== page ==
Major’s Corner column for Feb. 5, 2012
The club represents all that is warm and chummy in this far too short life. It is a place where like-minded fellows (and now women) have always gathered to read, chat and generally let down the defences, as it were.
It has always been my plan to shed light on our doings, as I sometimes fear that not a few mems would prefer a more secretive home of homes, which leads to odd handshakes and loathsome winks.
Several years ago we were persuaded to mount the Bard’s play Romeo and Juliet starring the Brigadier and Mrs. ffrangington-Davis, with myself playing the subsequently murdered Paris. It was felt that this script represented all that can go wrong when there is no club for a quiet chat and thus the example of these tragically warring families would be a lesson well learned. It was deemed by the club accountant’s weeping abacus that it was economically expedient only one performance be produced.
As every schoolboy who is expected to sit through these sort of things (Shakespeare) knows, the real meat and potatoes comes near the end, and Romeo gets the wrong end of the stick. Instead of going to the pub for a large one, he kills himself after dispatching Paris (I died magnificently).
Here comes the hard cheese as far as the club is concerned. When Mrs. ffrangington-Davis (Juliet) leant down to give the Brigadier (Romeo) a farewell buss, she came back up looking at the bewildered audience wearing Romeo’s moustache.
When the laughter began to roll forward from the paying customers, I cautiously opened one of Paris’ dead eyes to witness our very large Juliet with a hairy lip and so joined in the merriment. The Brigadier always claimed he never wanted to wear the hairy thing in the first place, for Romeo is young. Our Juliet has not yet forgiven him, but I think the play itself made the hoped-for point.
Staying with the theme of our beloved Shakespeare, on another occasion, a Minister of Education spoke at one of our well-known Speakers’ Luncheons about the government’s position on dead white playwrights, and it was not good.
In short the chap felt that almost everything you and I had to learn by rote before finally appreciating literature was an anachronism of the first order and should be done away with smartly. As we gawped back at him in distaste, an educated man not wanting the next generation to have his advantages, he shouted, “Everything should be ON Twitter!” and then proudly left.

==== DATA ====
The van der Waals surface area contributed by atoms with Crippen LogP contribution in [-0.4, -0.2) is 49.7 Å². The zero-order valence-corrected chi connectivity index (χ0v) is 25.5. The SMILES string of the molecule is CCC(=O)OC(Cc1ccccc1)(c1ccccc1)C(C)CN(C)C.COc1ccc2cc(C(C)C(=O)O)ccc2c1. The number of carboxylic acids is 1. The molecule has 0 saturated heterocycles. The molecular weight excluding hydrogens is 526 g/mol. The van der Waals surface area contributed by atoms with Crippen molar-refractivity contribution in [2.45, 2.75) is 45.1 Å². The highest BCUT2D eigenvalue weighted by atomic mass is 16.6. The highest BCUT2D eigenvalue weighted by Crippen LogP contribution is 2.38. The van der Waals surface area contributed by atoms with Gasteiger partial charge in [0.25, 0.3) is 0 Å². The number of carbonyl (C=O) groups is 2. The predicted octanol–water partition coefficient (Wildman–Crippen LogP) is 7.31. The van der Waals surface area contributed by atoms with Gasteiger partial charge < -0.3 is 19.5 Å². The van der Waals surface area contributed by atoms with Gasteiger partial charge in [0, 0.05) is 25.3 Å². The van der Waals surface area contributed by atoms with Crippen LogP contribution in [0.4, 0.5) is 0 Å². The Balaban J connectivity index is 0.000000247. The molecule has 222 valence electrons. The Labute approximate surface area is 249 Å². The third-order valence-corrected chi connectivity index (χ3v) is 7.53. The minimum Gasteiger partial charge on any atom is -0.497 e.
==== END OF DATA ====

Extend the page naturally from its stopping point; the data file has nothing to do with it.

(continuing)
We sat glumly imagining a world without the Bard, no Henry V, Macbeth, Hamlet, the sonnets, nothing, just a void, voiceless but for the babbling Internet. We immediately set up a flying wedge of poetry volunteers to go amongst the schools, pleasantly reading the classics to the culturally starved students. We were met by walls of teachers yelling about putting them out of work, no volunteers allowed and the bargaining table, etc.
Speaking of teachers, we heard the other day that their union was against standardized testing in the schools, leaning to more ad hoc sort of thing. If that advanced liberal attitude had been present when I was a boy, it might have sprung me loose from the low 50s, where my marks wallowed throughout most of my scholastic career. The blind admiral chirped up that should this odd idea catch on, he might – and he did emphasize might – obtain his driving licence after some 30 years of diminishing sight.
Colonel de Coopers piped in that he could perhaps adopt his pet and best friend William the weasel and leave his not inconsiderable fortune to him rather than his pressing family. Mrs. ffrangington-Davis intruded rudely, I thought, that why didn’t he just marry the frightful creature and be done with it. Harsh words, I know, but without standards, who is to know who is qualified?
Copyright Christopher Dalton 2016